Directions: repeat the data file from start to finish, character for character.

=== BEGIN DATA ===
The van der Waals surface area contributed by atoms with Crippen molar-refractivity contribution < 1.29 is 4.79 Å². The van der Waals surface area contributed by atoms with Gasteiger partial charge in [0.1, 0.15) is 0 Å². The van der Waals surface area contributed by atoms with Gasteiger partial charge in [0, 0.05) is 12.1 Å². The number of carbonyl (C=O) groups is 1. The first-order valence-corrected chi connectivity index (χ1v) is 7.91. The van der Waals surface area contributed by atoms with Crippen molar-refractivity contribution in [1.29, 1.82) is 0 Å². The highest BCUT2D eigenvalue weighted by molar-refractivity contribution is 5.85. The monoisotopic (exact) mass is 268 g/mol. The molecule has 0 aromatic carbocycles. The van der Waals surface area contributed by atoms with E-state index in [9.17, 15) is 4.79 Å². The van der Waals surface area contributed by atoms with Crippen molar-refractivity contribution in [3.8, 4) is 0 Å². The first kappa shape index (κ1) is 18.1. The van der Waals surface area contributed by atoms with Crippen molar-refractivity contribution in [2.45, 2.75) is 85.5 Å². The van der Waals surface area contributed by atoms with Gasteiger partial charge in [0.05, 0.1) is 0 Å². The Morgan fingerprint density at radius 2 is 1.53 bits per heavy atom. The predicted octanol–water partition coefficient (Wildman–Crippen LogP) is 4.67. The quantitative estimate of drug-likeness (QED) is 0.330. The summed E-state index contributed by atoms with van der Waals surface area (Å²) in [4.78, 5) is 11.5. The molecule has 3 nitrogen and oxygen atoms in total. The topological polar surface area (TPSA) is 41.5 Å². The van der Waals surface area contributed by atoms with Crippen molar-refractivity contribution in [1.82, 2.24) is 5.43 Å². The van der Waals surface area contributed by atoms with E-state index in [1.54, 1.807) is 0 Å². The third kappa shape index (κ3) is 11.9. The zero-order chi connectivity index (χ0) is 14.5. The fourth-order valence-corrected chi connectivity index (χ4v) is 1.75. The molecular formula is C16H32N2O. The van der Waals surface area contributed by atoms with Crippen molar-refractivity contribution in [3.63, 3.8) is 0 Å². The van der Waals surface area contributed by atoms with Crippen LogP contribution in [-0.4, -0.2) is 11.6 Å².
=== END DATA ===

The van der Waals surface area contributed by atoms with Crippen molar-refractivity contribution < 1.29 is 4.79 Å². The van der Waals surface area contributed by atoms with Gasteiger partial charge in [0.1, 0.15) is 0 Å². The van der Waals surface area contributed by atoms with Gasteiger partial charge in [0, 0.05) is 12.1 Å². The number of carbonyl (C=O) groups is 1. The first-order valence-corrected chi connectivity index (χ1v) is 7.91. The van der Waals surface area contributed by atoms with Crippen molar-refractivity contribution in [1.29, 1.82) is 0 Å². The highest BCUT2D eigenvalue weighted by molar-refractivity contribution is 5.85. The monoisotopic (exact) mass is 268 g/mol. The molecule has 0 aromatic carbocycles. The van der Waals surface area contributed by atoms with E-state index in [9.17, 15) is 4.79 Å². The van der Waals surface area contributed by atoms with Crippen molar-refractivity contribution in [3.8, 4) is 0 Å². The first kappa shape index (κ1) is 18.1. The van der Waals surface area contributed by atoms with Crippen molar-refractivity contribution in [2.45, 2.75) is 85.5 Å². The van der Waals surface area contributed by atoms with Gasteiger partial charge in [0.05, 0.1) is 0 Å². The Morgan fingerprint density at radius 2 is 1.53 bits per heavy atom. The predicted octanol–water partition coefficient (Wildman–Crippen LogP) is 4.67. The quantitative estimate of drug-likeness (QED) is 0.330. The summed E-state index contributed by atoms with van der Waals surface area (Å²) in [4.78, 5) is 11.5. The molecule has 3 nitrogen and oxygen atoms in total. The topological polar surface area (TPSA) is 41.5 Å². The van der Waals surface area contributed by atoms with Crippen molar-refractivity contribution in [1.82, 2.24) is 5.43 Å². The van der Waals surface area contributed by atoms with E-state index in [1.54, 1.807) is 0 Å². The third kappa shape index (κ3) is 11.9. The zero-order chi connectivity index (χ0) is 14.5. The fourth-order valence-corrected chi connectivity index (χ4v) is 1.75. The molecular formula is C16H32N2O. The van der Waals surface area contributed by atoms with Crippen molar-refractivity contribution in [3.63, 3.8) is 0 Å². The van der Waals surface area contributed by atoms with Crippen LogP contribution in [-0.4, -0.2) is 11.6 Å².